Saturday, March 05, 2011
#74: The King's Speech
The greatest movies are those that have in them an interplay of relationship, a sort of give-and-take, between two characters. And greater the difference in the relative standing between the two characters, better the drama. It's the classic screenwriting tool. And David Seidler, the screenplay writer of The King's Speech, employs it to perfection while telling us the story of Lionel Logue (Geoffrey Rush), a commoner, failed theater actor, speech therapist and King George VI (Colin Firth), the monarch of Britain.
In director Tom Hooper's (his previous movie was the excellent The Damned United) able hands, The King's Speech plays out as a movie that tells about their friendship and their differences. Every movie has a pursuit laid out for the protagonist and in this one all King George VI is trying to do is get rid of his stammer with Logue's help.Less than 3 minutes into the movie, we learn of the King's impediment in public speaking. And in another 3 minutes, Lionel Logue is introduced. It is such crisp writing that adorns The King's Speech- a film that narrates the events of the royal family from 1934 to 1936. This includes the passing away of King George V, the abdication of the throne by his elder son, the presence of Winston Churchill as a political figure and most importantly the role Lionel Logue played in the life of King George VI.
The movie is the closest a motion picture can come to being poetic. The scenes play out with such nonchalant minimalism, the effect lingers on after a dialogue has been uttered. Much of the film's substance stems from the relationship between Logue and George VI - reminiscent of the kind of conversations Jeeves and Wooster would be party to. Logue is Jeeves- suave with his manners, unmindful but not irreverent of royalty and unabashedly witty. Geoffrey Rush is a picture of composed elegance in his character. Even with his middle-class background, he doesn't hesitate to put the King in his rightful place and that becomes a source of great mirth for the viewers. It's a pity he ran into Christian Bale for the Best Supporting Actor Oscar this year. If he was second in the race, it wasn't by much.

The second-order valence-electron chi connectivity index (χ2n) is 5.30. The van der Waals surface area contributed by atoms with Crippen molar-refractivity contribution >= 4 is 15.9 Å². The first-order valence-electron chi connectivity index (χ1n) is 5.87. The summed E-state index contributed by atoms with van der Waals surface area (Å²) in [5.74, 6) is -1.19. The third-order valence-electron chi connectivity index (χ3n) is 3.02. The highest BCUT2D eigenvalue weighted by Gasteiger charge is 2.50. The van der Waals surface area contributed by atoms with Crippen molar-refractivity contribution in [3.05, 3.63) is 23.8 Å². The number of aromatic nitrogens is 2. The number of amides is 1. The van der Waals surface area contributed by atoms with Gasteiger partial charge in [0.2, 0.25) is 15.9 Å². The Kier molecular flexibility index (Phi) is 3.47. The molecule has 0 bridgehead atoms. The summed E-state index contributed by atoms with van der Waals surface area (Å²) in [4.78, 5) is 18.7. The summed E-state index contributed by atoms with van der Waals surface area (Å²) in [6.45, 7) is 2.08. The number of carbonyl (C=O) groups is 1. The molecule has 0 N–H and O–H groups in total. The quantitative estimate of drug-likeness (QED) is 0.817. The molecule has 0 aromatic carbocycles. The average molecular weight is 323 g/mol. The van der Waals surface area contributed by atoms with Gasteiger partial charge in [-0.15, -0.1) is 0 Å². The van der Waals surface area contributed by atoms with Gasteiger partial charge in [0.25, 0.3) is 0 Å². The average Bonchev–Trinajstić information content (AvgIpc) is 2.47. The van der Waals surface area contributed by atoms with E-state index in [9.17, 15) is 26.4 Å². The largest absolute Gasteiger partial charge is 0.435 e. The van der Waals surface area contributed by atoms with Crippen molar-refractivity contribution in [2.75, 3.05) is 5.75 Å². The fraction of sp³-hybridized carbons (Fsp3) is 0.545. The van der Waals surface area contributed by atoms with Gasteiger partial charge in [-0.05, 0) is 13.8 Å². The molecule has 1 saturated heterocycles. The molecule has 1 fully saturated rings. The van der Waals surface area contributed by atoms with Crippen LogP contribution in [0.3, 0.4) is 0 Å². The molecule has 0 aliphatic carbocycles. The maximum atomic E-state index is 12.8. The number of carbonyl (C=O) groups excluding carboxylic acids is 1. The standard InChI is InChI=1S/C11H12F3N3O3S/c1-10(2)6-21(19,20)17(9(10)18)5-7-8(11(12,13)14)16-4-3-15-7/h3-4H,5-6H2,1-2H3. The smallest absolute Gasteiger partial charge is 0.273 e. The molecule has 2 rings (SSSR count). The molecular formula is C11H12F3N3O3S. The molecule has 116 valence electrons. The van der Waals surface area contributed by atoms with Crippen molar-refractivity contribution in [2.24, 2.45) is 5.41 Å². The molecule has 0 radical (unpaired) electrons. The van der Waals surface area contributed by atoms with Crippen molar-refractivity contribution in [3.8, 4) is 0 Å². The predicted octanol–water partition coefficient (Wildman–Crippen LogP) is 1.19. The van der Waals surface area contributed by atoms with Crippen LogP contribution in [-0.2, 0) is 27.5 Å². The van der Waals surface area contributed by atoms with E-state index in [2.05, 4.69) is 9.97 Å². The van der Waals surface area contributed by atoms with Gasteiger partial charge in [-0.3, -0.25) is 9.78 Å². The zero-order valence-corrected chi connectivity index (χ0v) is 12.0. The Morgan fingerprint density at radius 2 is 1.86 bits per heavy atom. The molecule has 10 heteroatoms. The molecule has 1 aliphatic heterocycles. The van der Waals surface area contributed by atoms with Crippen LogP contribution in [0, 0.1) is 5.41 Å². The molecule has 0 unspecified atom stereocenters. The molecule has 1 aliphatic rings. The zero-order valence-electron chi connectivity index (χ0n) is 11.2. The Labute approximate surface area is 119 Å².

Colin Firth, the reluctant heir to the throne, plays the King with the right amount of anxiety and assurance. As the doting husband and father he has everything in his life except that his job requires a great deal of public speaking and he can't. His performance will stay with you because he's the one person in the movie who goes through the maximum range of emotions. Dealing with his father's death, his brother's abdication and the cheeky Logue don't come easy to him. Uneasy does lie the head that wears the crown but it's sits brilliantly on Colin Firth, the actor. His verbal one-upmanship with Geoffrey Rush is laced with such witty gems, it would've made P.G Wodehouse proud. Helena Bonham Carter, as the caring wife plays the perfect foil to her husband. The movie stands out because even though this is about the most famous family in England, it is not about royalty- for that you must watch The Queen. A word on the photography, which is surprisingly kept dark and morose. This is a movie about hope and inspiration and many times, during the movie, I thought the lighting could've been better. In a particular scene over dinner, you will barely be able to see the faces of the attendees. Having said that, there's not much you could find fault with in the movie.
The King's Speech is a masterful rendition of a true story. It's elegance will thrill you, and it's simplicity will amuse you. And it's straddles these two disparate worlds with such ease, the movie will become a memorable experience for you. The movie does owe a lot to it's two shining stars, Colin Firth and Geoffrey Rush, who dazzle in their roles. Without them, the movie would've been still watchable, but I doubt if it would've been this compelling.
P.S.: The story of how The King's Speech came about as a story makes for an interesting reading and you must look it up on Wiki if you liked the movie. Or actually even if you didn't.